By Robert McMillan
IDG News Service
October 31, 2007
Security experts are saying that a reported al-Qaeda cyber jihad attack
planned against Western institutions should be treated with skepticism.
The attack was reported by DEBKAfile, an online military intelligence
magazine. Citing anonymous "counter-terror sources," DEBKAfile said it
had intercepted an Oct. 29 "Internet announcement," calling for a
volunteer-run online attack against 15 targeted sites, set to begin Nov.
11. The operation is supposed to expand after its launch date until
"hundreds of thousands of Islamist hackers are in action against untold
numbers of anti-Muslim sites," the magazine reported.
Such an attack could be launched with a known software kit, called
Electronic Jihad Version 2.0, said Paul Henry, vice president of
technology evangelism with Secure Computing. This software, which has
been in circulation for about three years, has recently become more
easily configurable so that it could be more effective in a distributed
denial of service attack, such as the one suggested by the DEBKAfile
Attackers would download Jihad 2.0 to their own desktops and specify the
amount of bandwidth they would like to consume, not unlike the SETI@home
software package used to scan for signs of extraterrestrial
However, Henry said that his law enforcement contacts are treating the
report with some skepticism. "I talked to a few people today who know of
DEBKAfile, who feel they are dubious, but they can be credible," he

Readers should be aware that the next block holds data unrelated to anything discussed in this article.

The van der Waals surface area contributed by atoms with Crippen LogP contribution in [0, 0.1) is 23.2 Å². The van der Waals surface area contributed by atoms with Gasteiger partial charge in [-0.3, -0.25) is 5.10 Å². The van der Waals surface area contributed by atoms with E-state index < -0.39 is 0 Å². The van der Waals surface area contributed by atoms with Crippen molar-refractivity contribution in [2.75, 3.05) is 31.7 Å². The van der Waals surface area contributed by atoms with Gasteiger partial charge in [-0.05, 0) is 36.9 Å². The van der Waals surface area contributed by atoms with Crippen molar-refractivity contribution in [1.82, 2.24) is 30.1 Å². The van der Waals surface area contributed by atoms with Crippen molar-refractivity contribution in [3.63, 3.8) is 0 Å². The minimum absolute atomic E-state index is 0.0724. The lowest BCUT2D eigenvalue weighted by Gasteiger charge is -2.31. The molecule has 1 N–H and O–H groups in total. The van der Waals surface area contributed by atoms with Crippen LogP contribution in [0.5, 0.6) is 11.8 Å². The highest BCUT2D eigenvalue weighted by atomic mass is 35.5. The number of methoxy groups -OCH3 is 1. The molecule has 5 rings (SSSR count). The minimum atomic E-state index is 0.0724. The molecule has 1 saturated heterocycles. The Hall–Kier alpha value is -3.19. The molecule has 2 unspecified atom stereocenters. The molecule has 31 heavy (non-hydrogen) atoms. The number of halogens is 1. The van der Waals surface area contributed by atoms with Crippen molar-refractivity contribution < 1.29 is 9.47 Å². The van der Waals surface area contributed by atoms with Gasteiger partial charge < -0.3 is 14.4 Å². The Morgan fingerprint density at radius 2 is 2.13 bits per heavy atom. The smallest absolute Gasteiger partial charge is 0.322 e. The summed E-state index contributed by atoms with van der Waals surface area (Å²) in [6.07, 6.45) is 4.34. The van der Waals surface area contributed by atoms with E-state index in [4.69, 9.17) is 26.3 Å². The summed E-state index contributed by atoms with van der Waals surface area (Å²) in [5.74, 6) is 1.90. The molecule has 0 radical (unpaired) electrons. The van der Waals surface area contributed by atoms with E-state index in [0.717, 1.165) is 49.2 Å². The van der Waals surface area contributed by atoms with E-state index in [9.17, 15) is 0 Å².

said. "I'm not looking at Nov. 11 as being the day that the Internet
Security expert Gadi Evron, who recently studied the cyber attacks in
Estonia, expressed similar skepticism.
"DEBKAfile gets a lot of news that no one else has, and fast," he said.
"But it's a community driven tabloid. Treat it as a golden source to be
taken with 5 grains of salt," he said via instant message.
Even if an attack is planned, it would likely be nothing new, Evron
added. "Cyber jihad on the level of attacking Web sites happens every
day for numerous causes by enthusiasts. The content of this warning is
doubtful. There are not hundreds of thousands of infosec workers
world-wide, not to mention working for al-Qaeda," he said.
He believes that some low-skilled hackers may be planning something, but
that DEBKAfile has probably not uncovered plans of a major online
This is not the first time that the West has been threatened with cyber
In December 2006, the U.S. Department of Homeland Security's Computer
Emergency Readiness Team (US-CERT) warned U.S. banks and financial
institutions of a possible al-Qaeda cyber attack.
That operation, nicknamed "the Electronic Battle of Guantanamo," turned
out to be a dud.
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